Having watched those with celiac disease for awhile now, it occurs to me that one of the biggest hurdles – kinda like the grieving process for any loss – is how to deal with missing the delicious stuff you used to eat.  That seems to be hardest with comfort food, or with food that is closely associated with the most heartwarming traditions – like Christmas or Thanksgiving food.  I know how much my wife misses her mom’s pumpkin pie, for example, which she can never have again (not because she is now celiac, but because her mom has passed away).  She really misses that pie, especially at Christmas and Thanksgiving.  There’s another thing that my celiac-afflicted community misses in much the same way.  What’s turkey without stuffing?  What’s Christmas dinner without stuffing, for that matter? Sure, it’s a simple dish we take for granted, but you really, really miss it when you realize you can’t make those yummy cold turkey, cranberry and stuffing sandwiches later that night from the leftovers without stuffing in them!

A couple of years ago, at such a family gathering, everything at Jan’s house was perfect for dinner – except that we had no solution for the stuffing conundrum.  We had an urgent conference in the kitchen.  Let’s face it – too much of what passes for bread in the gluten-free world is unworthy of anything but toasting and choking down with large volumes of peanut butter and jelly to mask the taste.  But stuffing is also about texture, not just taste, and GF bread had failed all attempts at anything evoking the comfort of bygone stuffing experiences.

Of great necessity is sometimes born ingenuity.  With an hour to go before dinner, we opened the pantry, pulled out the spice rack, and started throwing things together.

Astonishingly, it worked.  Don’t ask me how, but there was alchemy in the following ingredients.  After crowing delight and moans of satisfaction from the dinner table, we decided to write this one down on a paper plate, so as not to forget it.  I am advised that this recipe has now migrated out beyond our family circle, to land on others’ holiday tables.  That’s pretty gratifying, I must say – given the huge value of comfort food and its place in family tradition. Here’s the recipe:

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Ingredients:

  • 10-12 slices of Gluten Free bread (Whatever you have should work, but I’ve found that keeping the ends from every loaf used throughout the past few months, in a bag in the freezer, lets you have pieces with a bit more backbone than regular slices).
  • 2 cups turkey or chicken broth
  • 1 med onion, diced
  • 1 medium apple, diced
  • 1/2 cup (or more) dried cranberries (Craisins)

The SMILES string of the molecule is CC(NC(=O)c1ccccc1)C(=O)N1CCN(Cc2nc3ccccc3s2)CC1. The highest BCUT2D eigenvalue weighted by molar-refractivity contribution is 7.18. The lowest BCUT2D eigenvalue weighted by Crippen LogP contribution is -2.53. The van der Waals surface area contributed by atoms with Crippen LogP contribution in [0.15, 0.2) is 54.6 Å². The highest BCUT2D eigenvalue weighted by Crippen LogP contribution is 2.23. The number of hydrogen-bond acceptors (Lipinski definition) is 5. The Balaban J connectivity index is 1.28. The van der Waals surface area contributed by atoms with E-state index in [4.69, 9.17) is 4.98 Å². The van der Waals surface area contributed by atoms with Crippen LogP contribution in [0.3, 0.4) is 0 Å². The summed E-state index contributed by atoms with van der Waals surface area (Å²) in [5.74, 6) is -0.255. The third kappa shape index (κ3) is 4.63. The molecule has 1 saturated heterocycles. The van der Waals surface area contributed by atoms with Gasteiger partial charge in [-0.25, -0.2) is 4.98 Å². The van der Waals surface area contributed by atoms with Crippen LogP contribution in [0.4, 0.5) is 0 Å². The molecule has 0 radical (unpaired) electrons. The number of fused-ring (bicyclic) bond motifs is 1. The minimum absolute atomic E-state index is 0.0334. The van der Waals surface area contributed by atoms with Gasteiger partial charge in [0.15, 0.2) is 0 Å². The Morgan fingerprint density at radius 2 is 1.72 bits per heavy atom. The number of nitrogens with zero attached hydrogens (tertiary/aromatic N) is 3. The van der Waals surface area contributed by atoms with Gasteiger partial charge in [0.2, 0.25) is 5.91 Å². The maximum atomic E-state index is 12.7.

• 2-3 tbsp bacon bits (real or simulated) NOTE:  Some people leave the bacon bits out entirely.  Me, I like the smokiness and richness that bacon adds to dishes that go with meat.  It’s why I like bacon in my red cabbage, for example.  But go ahead and leave it out, if you want to.
  • 4-5 tbsp Butter (very important…do not skimp)
  • 1 tbsp poultry seasoning(or to your taste) or oregano, rosemary, and/or sage
  • 1 tbsp seasoning salt

Instructions:

  • Cut the bread into 1 inch cubes, Pour broth over the bread to soak.
  • Season with poultry seasoning, and let it stand while you sauté the diced onions in 2 tbsp butter for 5-6 min. over medium heat (until just translucent – do not burn).
  • Add diced apple, craisins, and bacon bits, sauté for another 3-4 minutes
  • Add seasoning salt, stir and sauté
  • In another, large frying pan, put soaked bread cubes with 2-3 tbsp of butter, over medium heat. Stir so it does not stick.
  • Stir in the onion and apple mixture from your other pan.
  • Dump everything into an 8 x 12 casserole dish.
  • Put into a 325 oven for about 1/2 an hour, to dry it out a bit and make the top brown and crunchy

Serve to anyone…even glutenites.  They will not know the difference…

NOTE:  Some people like other things in their stuffing, like celery or carrots.  If you want to add these, just sauté the vegetables for awhile before you add the onions, because half an hour in the oven is not enough to soften them so that they feel like they belong in the stuffing.  Also, if you want to, you can soak the craisins right along with the bread.  That plumps them up a bit, just as if they were in the turkey.

I think the trick here is in soaking the bread in broth, then letting the water evaporate out in the oven.  Maybe something to do with preserving and concentrating the chickeny goodness of the broth in the bread is what transforms it from mealy mediocrity to something worth calling “stuffing”.  In that regard, I am not sure this would even work if stuffed in a turkey cavity.  I don’t think there would be enough evaporation happening in there to make this what it needs to be.  If someone wants to try it, and compare the result with this recipe, I’d like to hear about it….  Merry GF Christmas, everyone.

Markus Lemke

About Markus Lemke

Amateur foodie, omnivore, and Grampy. Not celiac - but I get to cook for three celiacs in my house, including my wife, the love of my life. Life's too short to eat bad food, so my passion is to make gluten free taste as good as anything the rest of the world eats. (Doesn't always work, but I have a dream...)

One Comment

  • Avatar Cinde Little says:

    Sounds delicious! I make a GF Cornbread Chorizo Stuffing and serve it with Ancho Chile Gravy that is thickened with masa harina. Now there just aren’t enough turkey dinners in the year for all the great recipes.

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